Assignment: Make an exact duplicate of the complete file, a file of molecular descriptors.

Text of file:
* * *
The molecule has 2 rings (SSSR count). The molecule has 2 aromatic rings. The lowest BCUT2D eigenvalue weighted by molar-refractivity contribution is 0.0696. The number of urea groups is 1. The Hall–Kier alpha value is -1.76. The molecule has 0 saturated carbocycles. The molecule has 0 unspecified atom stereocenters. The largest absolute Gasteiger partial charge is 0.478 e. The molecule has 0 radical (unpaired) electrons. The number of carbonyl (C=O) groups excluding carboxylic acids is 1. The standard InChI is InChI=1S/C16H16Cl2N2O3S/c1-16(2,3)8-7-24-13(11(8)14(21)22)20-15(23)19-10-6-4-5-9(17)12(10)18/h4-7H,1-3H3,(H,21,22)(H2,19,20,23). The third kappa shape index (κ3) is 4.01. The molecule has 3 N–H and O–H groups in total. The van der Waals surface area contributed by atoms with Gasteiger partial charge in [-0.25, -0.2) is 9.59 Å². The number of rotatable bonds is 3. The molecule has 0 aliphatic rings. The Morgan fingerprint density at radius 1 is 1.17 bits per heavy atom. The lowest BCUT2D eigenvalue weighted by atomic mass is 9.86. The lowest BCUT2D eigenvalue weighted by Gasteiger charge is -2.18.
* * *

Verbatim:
The molecule has 2 rings (SSSR count). The molecule has 2 aromatic rings. The lowest BCUT2D eigenvalue weighted by molar-refractivity contribution is 0.0696. The number of urea groups is 1. The Hall–Kier alpha value is -1.76. The molecule has 0 saturated carbocycles. The molecule has 0 unspecified atom stereocenters. The largest absolute Gasteiger partial charge is 0.478 e. The molecule has 0 radical (unpaired) electrons. The number of carbonyl (C=O) groups excluding carboxylic acids is 1. The standard InChI is InChI=1S/C16H16Cl2N2O3S/c1-16(2,3)8-7-24-13(11(8)14(21)22)20-15(23)19-10-6-4-5-9(17)12(10)18/h4-7H,1-3H3,(H,21,22)(H2,19,20,23). The third kappa shape index (κ3) is 4.01. The molecule has 3 N–H and O–H groups in total. The van der Waals surface area contributed by atoms with Gasteiger partial charge in [-0.25, -0.2) is 9.59 Å². The number of rotatable bonds is 3. The molecule has 0 aliphatic rings. The Morgan fingerprint density at radius 1 is 1.17 bits per heavy atom. The lowest BCUT2D eigenvalue weighted by atomic mass is 9.86. The lowest BCUT2D eigenvalue weighted by Gasteiger charge is -2.18.